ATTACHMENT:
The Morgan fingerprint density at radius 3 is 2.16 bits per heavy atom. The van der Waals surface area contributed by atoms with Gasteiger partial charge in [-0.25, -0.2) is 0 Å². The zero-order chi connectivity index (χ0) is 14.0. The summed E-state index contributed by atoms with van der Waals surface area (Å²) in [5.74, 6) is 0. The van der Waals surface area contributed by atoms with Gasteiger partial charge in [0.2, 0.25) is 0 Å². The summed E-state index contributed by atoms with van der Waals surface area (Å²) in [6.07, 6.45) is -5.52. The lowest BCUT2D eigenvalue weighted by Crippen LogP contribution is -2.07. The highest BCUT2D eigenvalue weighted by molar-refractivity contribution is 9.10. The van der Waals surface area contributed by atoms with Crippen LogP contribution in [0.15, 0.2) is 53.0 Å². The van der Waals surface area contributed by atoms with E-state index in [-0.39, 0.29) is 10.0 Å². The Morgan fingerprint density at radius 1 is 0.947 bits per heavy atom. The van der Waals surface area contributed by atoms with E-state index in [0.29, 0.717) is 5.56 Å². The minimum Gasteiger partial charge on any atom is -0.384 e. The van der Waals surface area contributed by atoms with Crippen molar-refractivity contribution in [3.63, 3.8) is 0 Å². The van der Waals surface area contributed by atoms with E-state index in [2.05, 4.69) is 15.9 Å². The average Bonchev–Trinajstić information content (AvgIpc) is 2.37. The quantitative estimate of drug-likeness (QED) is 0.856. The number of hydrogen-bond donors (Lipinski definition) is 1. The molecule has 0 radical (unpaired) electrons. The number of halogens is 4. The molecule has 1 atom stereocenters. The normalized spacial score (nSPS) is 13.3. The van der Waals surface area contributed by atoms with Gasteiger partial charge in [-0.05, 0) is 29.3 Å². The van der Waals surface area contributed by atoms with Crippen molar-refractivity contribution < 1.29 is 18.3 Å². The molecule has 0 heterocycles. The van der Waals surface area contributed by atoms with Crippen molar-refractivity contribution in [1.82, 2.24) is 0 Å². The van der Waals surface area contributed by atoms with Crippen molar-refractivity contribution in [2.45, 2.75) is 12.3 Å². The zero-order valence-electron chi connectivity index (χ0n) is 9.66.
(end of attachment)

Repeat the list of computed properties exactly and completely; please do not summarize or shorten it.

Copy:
The Morgan fingerprint density at radius 3 is 2.16 bits per heavy atom. The van der Waals surface area contributed by atoms with Gasteiger partial charge in [-0.25, -0.2) is 0 Å². The zero-order chi connectivity index (χ0) is 14.0. The summed E-state index contributed by atoms with van der Waals surface area (Å²) in [5.74, 6) is 0. The van der Waals surface area contributed by atoms with Gasteiger partial charge in [0.2, 0.25) is 0 Å². The summed E-state index contributed by atoms with van der Waals surface area (Å²) in [6.07, 6.45) is -5.52. The lowest BCUT2D eigenvalue weighted by Crippen LogP contribution is -2.07. The highest BCUT2D eigenvalue weighted by molar-refractivity contribution is 9.10. The van der Waals surface area contributed by atoms with Crippen LogP contribution in [0.15, 0.2) is 53.0 Å². The van der Waals surface area contributed by atoms with E-state index in [-0.39, 0.29) is 10.0 Å². The Morgan fingerprint density at radius 1 is 0.947 bits per heavy atom. The van der Waals surface area contributed by atoms with E-state index in [0.29, 0.717) is 5.56 Å². The minimum Gasteiger partial charge on any atom is -0.384 e. The van der Waals surface area contributed by atoms with Crippen molar-refractivity contribution in [3.63, 3.8) is 0 Å². The van der Waals surface area contributed by atoms with E-state index in [2.05, 4.69) is 15.9 Å². The average Bonchev–Trinajstić information content (AvgIpc) is 2.37. The quantitative estimate of drug-likeness (QED) is 0.856. The number of hydrogen-bond donors (Lipinski definition) is 1. The molecule has 0 radical (unpaired) electrons. The number of halogens is 4. The molecule has 1 atom stereocenters. The normalized spacial score (nSPS) is 13.3. The van der Waals surface area contributed by atoms with Gasteiger partial charge in [-0.05, 0) is 29.3 Å². The van der Waals surface area contributed by atoms with Crippen molar-refractivity contribution < 1.29 is 18.3 Å². The molecule has 0 heterocycles. The van der Waals surface area contributed by atoms with Crippen molar-refractivity contribution in [1.82, 2.24) is 0 Å². The van der Waals surface area contributed by atoms with Crippen molar-refractivity contribution in [2.45, 2.75) is 12.3 Å². The zero-order valence-electron chi connectivity index (χ0n) is 9.66.